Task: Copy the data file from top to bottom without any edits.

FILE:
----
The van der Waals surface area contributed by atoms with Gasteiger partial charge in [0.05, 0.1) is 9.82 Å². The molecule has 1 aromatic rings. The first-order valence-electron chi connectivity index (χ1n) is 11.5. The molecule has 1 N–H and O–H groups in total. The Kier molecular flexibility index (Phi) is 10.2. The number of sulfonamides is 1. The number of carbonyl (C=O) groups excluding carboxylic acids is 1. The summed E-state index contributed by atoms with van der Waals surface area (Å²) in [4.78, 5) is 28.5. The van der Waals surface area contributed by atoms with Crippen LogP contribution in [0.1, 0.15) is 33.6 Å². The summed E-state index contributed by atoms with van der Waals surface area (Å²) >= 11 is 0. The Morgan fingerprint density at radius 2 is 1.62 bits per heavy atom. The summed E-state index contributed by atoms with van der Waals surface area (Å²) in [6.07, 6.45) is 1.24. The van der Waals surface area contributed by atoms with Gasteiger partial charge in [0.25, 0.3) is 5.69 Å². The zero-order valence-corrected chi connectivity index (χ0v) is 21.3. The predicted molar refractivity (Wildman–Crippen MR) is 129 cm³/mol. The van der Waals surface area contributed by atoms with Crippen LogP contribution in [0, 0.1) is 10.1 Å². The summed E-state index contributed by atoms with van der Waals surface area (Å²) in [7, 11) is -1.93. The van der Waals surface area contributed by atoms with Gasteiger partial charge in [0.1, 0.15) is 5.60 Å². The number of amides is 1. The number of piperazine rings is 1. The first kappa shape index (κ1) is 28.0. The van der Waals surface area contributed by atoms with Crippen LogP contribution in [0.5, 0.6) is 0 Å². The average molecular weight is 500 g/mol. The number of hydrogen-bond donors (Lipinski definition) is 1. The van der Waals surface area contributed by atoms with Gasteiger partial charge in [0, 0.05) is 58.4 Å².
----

The van der Waals surface area contributed by atoms with Gasteiger partial charge in [0.05, 0.1) is 9.82 Å². The molecule has 1 aromatic rings. The first-order valence-electron chi connectivity index (χ1n) is 11.5. The molecule has 1 N–H and O–H groups in total. The Kier molecular flexibility index (Phi) is 10.2. The number of sulfonamides is 1. The number of carbonyl (C=O) groups excluding carboxylic acids is 1. The summed E-state index contributed by atoms with van der Waals surface area (Å²) in [4.78, 5) is 28.5. The van der Waals surface area contributed by atoms with Crippen LogP contribution in [0.1, 0.15) is 33.6 Å². The summed E-state index contributed by atoms with van der Waals surface area (Å²) >= 11 is 0. The Morgan fingerprint density at radius 2 is 1.62 bits per heavy atom. The summed E-state index contributed by atoms with van der Waals surface area (Å²) in [6.07, 6.45) is 1.24. The van der Waals surface area contributed by atoms with Gasteiger partial charge in [0.25, 0.3) is 5.69 Å². The zero-order valence-corrected chi connectivity index (χ0v) is 21.3. The predicted molar refractivity (Wildman–Crippen MR) is 129 cm³/mol. The van der Waals surface area contributed by atoms with Crippen LogP contribution in [0, 0.1) is 10.1 Å². The summed E-state index contributed by atoms with van der Waals surface area (Å²) in [7, 11) is -1.93. The van der Waals surface area contributed by atoms with Gasteiger partial charge in [0.1, 0.15) is 5.60 Å². The number of amides is 1. The number of piperazine rings is 1. The first kappa shape index (κ1) is 28.0. The van der Waals surface area contributed by atoms with Crippen LogP contribution in [0.5, 0.6) is 0 Å². The average molecular weight is 500 g/mol. The number of hydrogen-bond donors (Lipinski definition) is 1. The van der Waals surface area contributed by atoms with Gasteiger partial charge in [0, 0.05) is 58.4 Å².